The signings Garry Monk and his management team made at the beginning of the season have made all the difference to where we currently reside in the League, there’s no denying that. But for all the praise we give to Pontus Jansson, Kyle Bartley and Kemar Roofe, we also owe a great deal of praise to the ponytail at left back: Luke Ayling.
We all bang on about Janson but how good a signing has Luke Ayling been, outstanding player..— tim wilson (@timwilson64) February 5, 2017
Luke Ayling started his career within the youth set-up at Arsenal, but he made his name as part of the Yeovil Town team who gained promotion to the Championship in 2013. After Yeovil got relegated the following season, he joined League One side Bristol City and once again gained promotion with Bristol. Last season, he played an integral part in keeping them in the division.
However, Lee Johnson and Bristol City made the decision to change the system at Bristol and, for some bewildering reason, felt that Ayling didn’t fit that system and made the decision to sell him to Leeds for an undisclosed fee. Since then, he has become essential part of our Premier League promotion push in his first season at Leeds.
When Ayling arrived at Elland Road, Leeds United’s season hadn’t started on a good foot: we had lost horribly at Loftus Road against QPR and staggered throughout an EFL Cup tie against Fleetwood. The optimism of a new season had dwindled immediately after a difficult first week of the season. If I am honest, the idea of a player who couldn’t make the grade at a team like Bristol City joining Leeds didn’t help the pessimist in me.
The weeks that followed saw the team still struggle with defeats against Birmingham, Nottingham Forest and Huddersfield. However, during the opening fixtures, Leeds did manage a Yorkshire derby victory against Sheffield Wednesday, and it is during that game that I saw what Luke Ayling could become at Leeds. His range of defensive and attacking skills were highlighted and everyone started to take notice.
Since then, Leeds and Ayling haven’t looked back. We are currently fifth in the Championship and for the first time in years looking like the Premier League could be a reality. As I think back to every game this season that Ayling has played, I can’t remember one game where he didn’t play at least 7/10. The confidence and defensive nose he holds breeds confidence with the fans - a confidence we haven’t seen at Elland Road for years.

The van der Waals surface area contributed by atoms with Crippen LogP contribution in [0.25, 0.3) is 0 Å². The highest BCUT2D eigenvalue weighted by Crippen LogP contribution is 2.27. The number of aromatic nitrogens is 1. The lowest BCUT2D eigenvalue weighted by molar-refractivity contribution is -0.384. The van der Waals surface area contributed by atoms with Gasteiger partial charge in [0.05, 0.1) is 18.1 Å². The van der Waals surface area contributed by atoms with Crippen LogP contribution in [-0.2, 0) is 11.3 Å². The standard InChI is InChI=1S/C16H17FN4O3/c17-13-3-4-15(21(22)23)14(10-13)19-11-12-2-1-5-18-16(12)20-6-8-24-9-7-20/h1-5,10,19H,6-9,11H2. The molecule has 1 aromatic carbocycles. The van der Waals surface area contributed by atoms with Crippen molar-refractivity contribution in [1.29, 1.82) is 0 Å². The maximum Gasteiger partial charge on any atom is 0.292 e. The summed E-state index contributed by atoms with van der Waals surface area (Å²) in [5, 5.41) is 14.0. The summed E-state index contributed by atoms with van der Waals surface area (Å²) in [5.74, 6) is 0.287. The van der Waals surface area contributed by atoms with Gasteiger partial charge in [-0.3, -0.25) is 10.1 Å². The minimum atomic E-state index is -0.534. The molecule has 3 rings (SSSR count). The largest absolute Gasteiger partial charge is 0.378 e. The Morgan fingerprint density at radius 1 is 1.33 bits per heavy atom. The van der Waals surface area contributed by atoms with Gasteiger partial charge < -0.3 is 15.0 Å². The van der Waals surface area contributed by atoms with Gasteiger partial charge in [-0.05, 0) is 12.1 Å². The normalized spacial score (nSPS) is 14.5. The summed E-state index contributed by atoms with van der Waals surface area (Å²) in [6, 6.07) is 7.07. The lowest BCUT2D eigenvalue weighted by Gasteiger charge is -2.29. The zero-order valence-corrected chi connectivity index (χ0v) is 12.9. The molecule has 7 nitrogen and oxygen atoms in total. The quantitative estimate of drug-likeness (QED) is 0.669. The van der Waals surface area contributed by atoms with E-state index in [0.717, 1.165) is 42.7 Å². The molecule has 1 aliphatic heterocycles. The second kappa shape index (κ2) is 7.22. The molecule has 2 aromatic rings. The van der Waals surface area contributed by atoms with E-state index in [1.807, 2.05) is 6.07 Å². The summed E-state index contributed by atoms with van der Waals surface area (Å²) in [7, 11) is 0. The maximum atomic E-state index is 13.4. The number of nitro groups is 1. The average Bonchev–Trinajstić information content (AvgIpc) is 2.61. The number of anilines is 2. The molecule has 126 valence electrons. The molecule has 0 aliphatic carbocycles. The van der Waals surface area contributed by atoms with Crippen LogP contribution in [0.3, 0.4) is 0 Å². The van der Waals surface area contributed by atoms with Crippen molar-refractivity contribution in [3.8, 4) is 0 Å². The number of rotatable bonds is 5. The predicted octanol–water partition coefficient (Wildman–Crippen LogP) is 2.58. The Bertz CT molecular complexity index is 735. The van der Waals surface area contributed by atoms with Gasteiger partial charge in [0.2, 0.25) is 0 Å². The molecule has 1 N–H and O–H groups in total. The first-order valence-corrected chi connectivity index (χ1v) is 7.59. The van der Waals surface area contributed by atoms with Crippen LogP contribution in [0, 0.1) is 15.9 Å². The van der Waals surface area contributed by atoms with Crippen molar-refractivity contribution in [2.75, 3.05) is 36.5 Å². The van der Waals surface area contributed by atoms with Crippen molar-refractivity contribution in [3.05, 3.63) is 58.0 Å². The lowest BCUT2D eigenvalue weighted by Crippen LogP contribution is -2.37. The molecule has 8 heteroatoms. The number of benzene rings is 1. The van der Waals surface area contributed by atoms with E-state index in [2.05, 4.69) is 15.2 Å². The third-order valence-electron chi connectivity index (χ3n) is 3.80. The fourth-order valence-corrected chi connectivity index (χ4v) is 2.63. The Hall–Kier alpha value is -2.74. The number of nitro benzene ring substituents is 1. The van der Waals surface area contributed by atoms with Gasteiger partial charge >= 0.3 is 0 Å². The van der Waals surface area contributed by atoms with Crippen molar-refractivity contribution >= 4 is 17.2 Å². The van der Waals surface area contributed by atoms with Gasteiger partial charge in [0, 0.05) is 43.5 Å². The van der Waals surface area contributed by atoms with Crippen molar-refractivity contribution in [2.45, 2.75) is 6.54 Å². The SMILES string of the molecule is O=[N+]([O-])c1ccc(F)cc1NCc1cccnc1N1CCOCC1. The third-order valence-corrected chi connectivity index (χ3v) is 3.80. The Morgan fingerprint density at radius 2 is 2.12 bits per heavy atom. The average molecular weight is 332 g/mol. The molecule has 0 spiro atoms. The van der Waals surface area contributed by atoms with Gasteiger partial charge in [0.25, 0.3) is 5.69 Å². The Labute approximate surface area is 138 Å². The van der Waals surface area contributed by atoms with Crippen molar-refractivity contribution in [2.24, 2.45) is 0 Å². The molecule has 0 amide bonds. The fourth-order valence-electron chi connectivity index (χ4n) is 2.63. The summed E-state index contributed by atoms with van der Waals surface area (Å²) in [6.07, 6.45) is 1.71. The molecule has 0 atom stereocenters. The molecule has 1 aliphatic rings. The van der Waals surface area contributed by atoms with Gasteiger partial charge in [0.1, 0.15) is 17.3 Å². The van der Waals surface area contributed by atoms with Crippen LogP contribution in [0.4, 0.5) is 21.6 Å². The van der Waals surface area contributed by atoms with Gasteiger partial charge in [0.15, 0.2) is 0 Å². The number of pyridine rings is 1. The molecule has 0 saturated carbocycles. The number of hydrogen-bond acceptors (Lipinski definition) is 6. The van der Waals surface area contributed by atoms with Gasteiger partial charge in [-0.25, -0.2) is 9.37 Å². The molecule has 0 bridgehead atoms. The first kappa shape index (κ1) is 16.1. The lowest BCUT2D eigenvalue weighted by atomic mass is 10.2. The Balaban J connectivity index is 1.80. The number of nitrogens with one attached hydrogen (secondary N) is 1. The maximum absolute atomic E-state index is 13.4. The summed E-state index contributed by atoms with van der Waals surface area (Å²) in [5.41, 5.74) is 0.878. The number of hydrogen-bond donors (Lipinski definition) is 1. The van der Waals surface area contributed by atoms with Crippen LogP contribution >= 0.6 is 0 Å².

It is no coincidence that a great December for the Whites coincided with Ayling winning the TIAT readers and staff awards. The conversation changed from discussing Ayling as a player who is “solid” to a player who is alongside Bartsson as the cornerstone for this wonderful season.
The versatility of Ayling also deserves recognition. The lack of support with the centre-half position was a major worry until Ayling showed his aptitude in the central role against Derby at Elland Road, where him and Bartley showed the understanding that they had gained from their time in the youth set-up at Arsenal, and some of the worries about cover dispersed.
Despite the loss on Sunday, the love and positivity around the club is still high as we look to push on from a wonderful season up to this point, and this has meant players like Ayling have been compared to past greats at the club.
The last time Leeds were present in the Premier League, we had the greatest Leeds right-back of my generation in Gary Kelly. Throughout my childhood, the right-back position belonged to the Irishman. Since Gary Kelly left Leeds, no one has really come close to even being talked about in the same breath as Kelly... until now. (It shows how much the Leeds fans hold Luke Ayling in high regard for that comparison even to be suggested.)
At Through It All Together, we named him Luke “Amen” Ayling because “amen” is a statement of assent or approval, and that’s exactingly what Ayling's performances have created at Elland Road: a deep sense of approval for what has been a wonderful start to his career at Leeds.
We all hope he will continue this form throughout the next few months and for Ayling and company to become legends in their own right come May. MOT.